The 24,000 ft² BREEAM 'Excellent' rated Port Talbot Justice Centre houses an Informal Youth Court, Tribunal Courts and a two-storey Central Fines Unit (CFU). BREEAM ‘Excellent’ was a prerequisite of the brief from HM Courts and Tribunals Service. The building’s BREEAM rating supports the Ministry of Justice Green plan, as well as enhancing the user’s experience of the building.
The building attained an EPC rating of 27. Its sustainability strategy is based on the first principles of sustainable design namely orientation, minimisation of solar gain, natural ventilation, thermal efficiency etc. There is no “green bling” as the careful design of the building regulates its environment through:
The building is orientated with the long axis North-South in order to present the smallest aspect to the midday sun. End elevations contain little fenestration due to the modular linear nature of the office accommodation. This will significantly reduce the need for cooling by reducing solar gain to a minimum.
This in turn reduces energy consumption and by default reduces carbon emissions. Daylight factors are much higher than the standard 2% requirement - combined with a solar control lighting strategy this reduces reliance on artificial lighting.
The windows of the offices face East and West and are therefore only exposed to direct sunshine in the morning and afternoon. During the midday peak sunshine falls on these windows obliquely and therefore is blocked by external vertical shading devices.
Shading comprises a reveal created by the projecting brick piers, together with suitably sized vertical aluminium shades, effectively creating a vertical slot through the height of the building. The windows themselves were specified to achieve a high shading factor from peak sunshine. This was achieved through a combination of solar control glass, fixed shading and sun blinds. The relative strengths of each of these measures were evaluated and tested using thermal energy modelling to achieve the optimum balance between cost, functionality and transparency.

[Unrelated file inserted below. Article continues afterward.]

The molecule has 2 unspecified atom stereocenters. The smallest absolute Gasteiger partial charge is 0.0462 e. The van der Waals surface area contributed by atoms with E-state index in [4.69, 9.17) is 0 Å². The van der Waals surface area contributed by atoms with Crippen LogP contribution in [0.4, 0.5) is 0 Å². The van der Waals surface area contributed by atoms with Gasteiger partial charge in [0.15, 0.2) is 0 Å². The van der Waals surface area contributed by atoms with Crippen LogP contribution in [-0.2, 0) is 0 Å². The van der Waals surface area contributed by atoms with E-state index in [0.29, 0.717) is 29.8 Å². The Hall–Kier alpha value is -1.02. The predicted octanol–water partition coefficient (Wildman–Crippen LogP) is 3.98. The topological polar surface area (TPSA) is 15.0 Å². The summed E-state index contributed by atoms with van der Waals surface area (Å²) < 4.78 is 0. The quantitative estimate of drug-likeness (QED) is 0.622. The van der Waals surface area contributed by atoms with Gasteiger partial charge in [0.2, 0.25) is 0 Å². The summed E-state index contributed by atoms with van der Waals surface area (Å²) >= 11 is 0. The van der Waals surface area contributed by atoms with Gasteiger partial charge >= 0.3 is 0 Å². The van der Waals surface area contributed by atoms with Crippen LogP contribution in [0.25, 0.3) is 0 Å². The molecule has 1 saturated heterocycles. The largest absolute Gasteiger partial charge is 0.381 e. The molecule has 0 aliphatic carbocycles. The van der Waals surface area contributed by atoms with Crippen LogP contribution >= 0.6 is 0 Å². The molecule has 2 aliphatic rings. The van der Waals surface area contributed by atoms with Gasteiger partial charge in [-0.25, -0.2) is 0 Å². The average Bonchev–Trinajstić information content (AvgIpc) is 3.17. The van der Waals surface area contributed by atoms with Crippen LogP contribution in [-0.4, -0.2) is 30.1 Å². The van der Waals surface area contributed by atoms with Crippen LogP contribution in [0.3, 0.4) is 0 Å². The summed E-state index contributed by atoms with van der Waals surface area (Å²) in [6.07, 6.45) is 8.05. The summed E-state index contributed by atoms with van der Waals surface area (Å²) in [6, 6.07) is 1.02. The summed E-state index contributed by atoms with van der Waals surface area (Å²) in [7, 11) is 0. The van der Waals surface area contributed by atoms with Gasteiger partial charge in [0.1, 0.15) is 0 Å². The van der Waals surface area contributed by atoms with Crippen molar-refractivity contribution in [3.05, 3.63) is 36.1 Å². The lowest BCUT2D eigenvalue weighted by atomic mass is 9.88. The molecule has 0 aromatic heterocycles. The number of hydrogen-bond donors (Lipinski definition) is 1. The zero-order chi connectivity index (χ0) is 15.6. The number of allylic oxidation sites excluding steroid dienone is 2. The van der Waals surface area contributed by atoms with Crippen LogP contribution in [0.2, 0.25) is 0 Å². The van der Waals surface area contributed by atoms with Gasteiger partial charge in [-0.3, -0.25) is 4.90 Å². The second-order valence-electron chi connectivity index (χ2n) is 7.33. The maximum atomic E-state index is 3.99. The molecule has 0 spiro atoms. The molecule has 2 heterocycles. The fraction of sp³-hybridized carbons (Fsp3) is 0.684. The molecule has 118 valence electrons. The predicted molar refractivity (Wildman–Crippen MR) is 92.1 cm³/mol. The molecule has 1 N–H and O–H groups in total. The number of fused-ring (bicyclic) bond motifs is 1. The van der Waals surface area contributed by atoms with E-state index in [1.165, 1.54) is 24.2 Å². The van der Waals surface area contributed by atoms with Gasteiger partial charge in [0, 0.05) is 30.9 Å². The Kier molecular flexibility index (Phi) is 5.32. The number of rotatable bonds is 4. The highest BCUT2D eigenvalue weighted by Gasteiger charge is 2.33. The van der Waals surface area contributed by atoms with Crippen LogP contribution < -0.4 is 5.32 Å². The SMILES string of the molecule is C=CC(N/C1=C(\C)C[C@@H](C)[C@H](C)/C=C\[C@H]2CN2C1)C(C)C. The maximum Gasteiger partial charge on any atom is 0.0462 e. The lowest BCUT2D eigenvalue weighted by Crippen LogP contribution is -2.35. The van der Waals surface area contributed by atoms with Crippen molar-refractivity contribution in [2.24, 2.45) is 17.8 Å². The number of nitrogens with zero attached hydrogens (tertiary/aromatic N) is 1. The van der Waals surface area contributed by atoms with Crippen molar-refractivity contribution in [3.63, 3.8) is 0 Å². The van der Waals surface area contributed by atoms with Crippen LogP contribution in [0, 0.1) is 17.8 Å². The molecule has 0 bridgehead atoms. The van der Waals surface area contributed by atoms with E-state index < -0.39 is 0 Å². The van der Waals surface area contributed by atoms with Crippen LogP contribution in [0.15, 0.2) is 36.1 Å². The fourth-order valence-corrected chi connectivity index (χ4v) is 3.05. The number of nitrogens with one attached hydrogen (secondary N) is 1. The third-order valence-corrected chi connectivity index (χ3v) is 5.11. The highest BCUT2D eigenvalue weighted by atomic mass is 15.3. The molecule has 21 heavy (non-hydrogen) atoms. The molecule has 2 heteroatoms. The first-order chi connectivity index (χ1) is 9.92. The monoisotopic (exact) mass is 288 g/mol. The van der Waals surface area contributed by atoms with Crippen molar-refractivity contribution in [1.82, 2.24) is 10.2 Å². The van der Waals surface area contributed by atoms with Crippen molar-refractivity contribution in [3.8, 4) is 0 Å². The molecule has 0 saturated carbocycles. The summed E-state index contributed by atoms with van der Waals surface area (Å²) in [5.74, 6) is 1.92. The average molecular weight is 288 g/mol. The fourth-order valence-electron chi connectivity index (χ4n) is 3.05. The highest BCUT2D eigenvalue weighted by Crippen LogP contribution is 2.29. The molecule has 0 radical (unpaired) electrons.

Internal blinds also provide occupants with control over any glare issues associated with low angled sunshine on these elevations. Those areas requiring little or no fenestration were located on the western side of the spine and the Southern end of the short wing. This strategy frees up the majority of the East and West facades in order to maintain daylight penetration into the office areas and allow views out.
This emphasis on natural daylight together with an efficient thermal envelope has driven the design. The building in fact achieved a BREEAM Innovation credit (under HEA 1) for this. Flexibility was also important to the developers and as such the building is capable of functioning as a state-of-the-art Court building whilst being able to convert to a B1 office without major disruption to the building envelope or base-build interiors.
A 13.5 metre wide floorplate on a 1500 mm planning grid has been utilised to create this adaptable and flexible building. 6 metre wide structural bays allow for an open plan or cellular solution for office layouts (CFU) whilst providing quality daylighting and views out to satisfy the requirements of BREEAM.
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